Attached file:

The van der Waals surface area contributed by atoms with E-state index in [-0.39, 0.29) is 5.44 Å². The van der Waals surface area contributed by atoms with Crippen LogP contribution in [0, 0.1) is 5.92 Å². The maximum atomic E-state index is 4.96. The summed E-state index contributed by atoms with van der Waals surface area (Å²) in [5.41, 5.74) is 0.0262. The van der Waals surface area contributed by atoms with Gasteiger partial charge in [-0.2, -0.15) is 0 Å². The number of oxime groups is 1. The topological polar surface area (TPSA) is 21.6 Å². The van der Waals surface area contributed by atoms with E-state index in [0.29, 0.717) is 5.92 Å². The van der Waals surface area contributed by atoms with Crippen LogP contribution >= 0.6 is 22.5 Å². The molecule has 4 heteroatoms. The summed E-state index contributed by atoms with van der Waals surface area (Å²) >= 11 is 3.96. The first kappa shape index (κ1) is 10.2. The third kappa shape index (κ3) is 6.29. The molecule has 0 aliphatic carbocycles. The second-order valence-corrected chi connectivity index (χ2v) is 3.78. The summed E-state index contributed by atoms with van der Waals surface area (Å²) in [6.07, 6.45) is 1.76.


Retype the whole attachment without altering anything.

The van der Waals surface area contributed by atoms with E-state index in [-0.39, 0.29) is 5.44 Å². The van der Waals surface area contributed by atoms with Crippen LogP contribution in [0, 0.1) is 5.92 Å². The maximum atomic E-state index is 4.96. The summed E-state index contributed by atoms with van der Waals surface area (Å²) in [5.41, 5.74) is 0.0262. The van der Waals surface area contributed by atoms with Gasteiger partial charge in [-0.2, -0.15) is 0 Å². The number of oxime groups is 1. The topological polar surface area (TPSA) is 21.6 Å². The van der Waals surface area contributed by atoms with E-state index in [0.29, 0.717) is 5.92 Å². The van der Waals surface area contributed by atoms with Crippen LogP contribution >= 0.6 is 22.5 Å². The molecule has 4 heteroatoms. The summed E-state index contributed by atoms with van der Waals surface area (Å²) >= 11 is 3.96. The first kappa shape index (κ1) is 10.2. The third kappa shape index (κ3) is 6.29. The molecule has 0 aliphatic carbocycles. The second-order valence-corrected chi connectivity index (χ2v) is 3.78. The summed E-state index contributed by atoms with van der Waals surface area (Å²) in [6.07, 6.45) is 1.76.